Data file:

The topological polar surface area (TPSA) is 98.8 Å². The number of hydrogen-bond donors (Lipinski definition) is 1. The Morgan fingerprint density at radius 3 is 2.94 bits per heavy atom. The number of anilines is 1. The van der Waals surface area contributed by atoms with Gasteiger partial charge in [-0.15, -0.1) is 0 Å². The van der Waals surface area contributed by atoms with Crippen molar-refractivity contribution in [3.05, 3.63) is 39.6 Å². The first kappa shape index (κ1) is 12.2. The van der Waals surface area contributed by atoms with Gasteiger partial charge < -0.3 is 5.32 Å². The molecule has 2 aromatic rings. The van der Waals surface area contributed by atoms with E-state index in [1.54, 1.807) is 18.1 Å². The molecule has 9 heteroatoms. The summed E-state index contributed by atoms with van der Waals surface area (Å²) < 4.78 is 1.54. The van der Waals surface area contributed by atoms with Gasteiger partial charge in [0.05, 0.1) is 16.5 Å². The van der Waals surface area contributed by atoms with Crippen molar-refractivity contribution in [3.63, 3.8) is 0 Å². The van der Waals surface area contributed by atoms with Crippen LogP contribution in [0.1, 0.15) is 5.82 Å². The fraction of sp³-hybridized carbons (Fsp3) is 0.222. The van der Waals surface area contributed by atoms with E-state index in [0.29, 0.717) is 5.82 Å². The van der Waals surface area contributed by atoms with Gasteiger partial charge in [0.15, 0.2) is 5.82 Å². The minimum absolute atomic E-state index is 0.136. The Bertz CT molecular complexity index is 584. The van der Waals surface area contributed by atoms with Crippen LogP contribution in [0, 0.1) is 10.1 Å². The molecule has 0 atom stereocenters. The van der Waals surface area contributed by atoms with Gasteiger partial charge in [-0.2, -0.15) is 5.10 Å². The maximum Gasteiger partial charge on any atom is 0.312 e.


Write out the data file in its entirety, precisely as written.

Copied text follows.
The topological polar surface area (TPSA) is 98.8 Å². The number of hydrogen-bond donors (Lipinski definition) is 1. The Morgan fingerprint density at radius 3 is 2.94 bits per heavy atom. The number of anilines is 1. The van der Waals surface area contributed by atoms with Gasteiger partial charge in [-0.15, -0.1) is 0 Å². The van der Waals surface area contributed by atoms with Crippen molar-refractivity contribution in [3.05, 3.63) is 39.6 Å². The first kappa shape index (κ1) is 12.2. The van der Waals surface area contributed by atoms with Gasteiger partial charge < -0.3 is 5.32 Å². The molecule has 2 aromatic rings. The van der Waals surface area contributed by atoms with E-state index in [1.54, 1.807) is 18.1 Å². The molecule has 9 heteroatoms. The summed E-state index contributed by atoms with van der Waals surface area (Å²) < 4.78 is 1.54. The van der Waals surface area contributed by atoms with Gasteiger partial charge in [0.05, 0.1) is 16.5 Å². The van der Waals surface area contributed by atoms with Crippen molar-refractivity contribution in [3.63, 3.8) is 0 Å². The van der Waals surface area contributed by atoms with Crippen LogP contribution in [0.1, 0.15) is 5.82 Å². The fraction of sp³-hybridized carbons (Fsp3) is 0.222. The van der Waals surface area contributed by atoms with E-state index in [0.29, 0.717) is 5.82 Å². The van der Waals surface area contributed by atoms with Gasteiger partial charge in [0.15, 0.2) is 5.82 Å². The minimum absolute atomic E-state index is 0.136. The Bertz CT molecular complexity index is 584. The van der Waals surface area contributed by atoms with Crippen LogP contribution in [0, 0.1) is 10.1 Å². The molecule has 0 atom stereocenters. The van der Waals surface area contributed by atoms with Gasteiger partial charge in [-0.2, -0.15) is 5.10 Å². The maximum Gasteiger partial charge on any atom is 0.312 e.